Perhaps you are familiar with the old saw: “Parents grow up to be useless”. This references the notion that good parents do a good enough job parenting that their children no longer need them after they grow up. I think there is a good deal of truth here. Proverbs says “Train up a child in the way he should go, and when he is old he will not depart from it”.
In order to “grow up useless” parents can neither be too permissive/laissez faire nor too authoritarian/dictatorial. It’s generally easier to be a permissive parent, in that children who can basically do what they want are not apt to be rebellious. They have little to rebel against. It can also be pretty easy to be an authoritarian parent, because children become afraid to rebel. Parents use their authority to make rules and enforce punishments. In both circumstances, however, children are not learning how to negotiate the world themselves and to make good decisions. Children with permissive parents learn to be self-indulgent. Children with authoritarian parents learn to do the right thing – when someone is looking.
There is a third option. An alternative parenting style, sometimes called authoritative, sometimes called responsive, sometimes called attachment, can avoid the pitfalls of being either too rigid or too lax. Here parents do set rules, but also ensure that their enforcement is elastic. Children know they can push against boundaries and that sometimes the boundaries are pushed out. When parents set rules, they do so not so much with their convenience in mind, but with a child’s needs and developmental stages in mind.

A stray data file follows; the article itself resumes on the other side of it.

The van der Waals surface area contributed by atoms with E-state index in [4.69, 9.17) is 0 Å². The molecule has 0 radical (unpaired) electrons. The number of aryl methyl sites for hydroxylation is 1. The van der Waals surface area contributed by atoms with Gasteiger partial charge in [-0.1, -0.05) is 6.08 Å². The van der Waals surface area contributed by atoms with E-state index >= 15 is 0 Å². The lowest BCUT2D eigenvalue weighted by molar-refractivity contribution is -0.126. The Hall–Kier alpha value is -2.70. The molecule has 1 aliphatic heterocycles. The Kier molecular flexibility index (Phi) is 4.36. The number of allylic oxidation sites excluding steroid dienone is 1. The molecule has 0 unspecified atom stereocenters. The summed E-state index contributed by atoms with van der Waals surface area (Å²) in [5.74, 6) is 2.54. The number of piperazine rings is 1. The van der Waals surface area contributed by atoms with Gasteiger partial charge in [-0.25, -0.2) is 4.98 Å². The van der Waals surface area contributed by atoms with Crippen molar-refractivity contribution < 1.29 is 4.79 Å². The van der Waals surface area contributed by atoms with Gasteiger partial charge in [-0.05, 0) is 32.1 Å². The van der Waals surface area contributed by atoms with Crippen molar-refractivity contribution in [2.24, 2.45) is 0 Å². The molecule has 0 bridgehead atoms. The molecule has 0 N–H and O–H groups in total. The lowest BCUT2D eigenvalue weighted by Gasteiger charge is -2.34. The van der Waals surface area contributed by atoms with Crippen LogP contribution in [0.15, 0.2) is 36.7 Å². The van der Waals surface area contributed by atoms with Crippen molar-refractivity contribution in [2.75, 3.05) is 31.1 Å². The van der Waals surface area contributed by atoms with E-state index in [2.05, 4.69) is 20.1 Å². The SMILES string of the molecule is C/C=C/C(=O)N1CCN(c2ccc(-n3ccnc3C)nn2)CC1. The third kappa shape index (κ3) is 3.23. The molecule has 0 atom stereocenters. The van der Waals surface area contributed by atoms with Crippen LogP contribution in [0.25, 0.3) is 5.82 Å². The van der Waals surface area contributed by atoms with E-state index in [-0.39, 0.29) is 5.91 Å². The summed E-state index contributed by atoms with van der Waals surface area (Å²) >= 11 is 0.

In addition, and of critical importance, parents take the time to explain the rationale behind their rules, boundaries, or limits. Even with a very small child, I can say “No. But go ahead”(permissive), or “No. Try it and you’ll be punished”(authoritarian), or “No. And this is why I’m saying no”(responsive). Without a doubt the third option is more time-consuming. And parents are frequently in a time crunch. But I can guarantee that this way is much more likely to raise responsible and respectful and empathic adults.
For a child with permissive parents, there is little risk for misbehavior. For a child with authoritarian parents, there is a great deal of risk with misbehavior, but generally not much reward for good behavior. For a child with responsive parents, risk and reward are not paramount. Behavior becomes about understanding and about making good choices for the right reasons. The parents put themselves on the same side as the child. And this is the only way that a child actually internalizes good behavior, rather than using it as a way to avoid punishment. When I internalize something, it becomes part of who I am.
If a child grows up knowing how to be considerate of herself and others, if the child sees the sense in ethical choices, if a child can look back and say this is why I chose not to have sex or drink when I was a kid, if a young adult can say this is why I stand up to bullies, don’t cheat others, value the truth, and want to be with a partner who is these things also – then their parents can recognize a job well done.
And while the playing field is never completely level between parents and adult children, they can now relate in an adult-to-adult fashion. All those times a parent had to drop everything to explain a limit to a child have now come to fruition.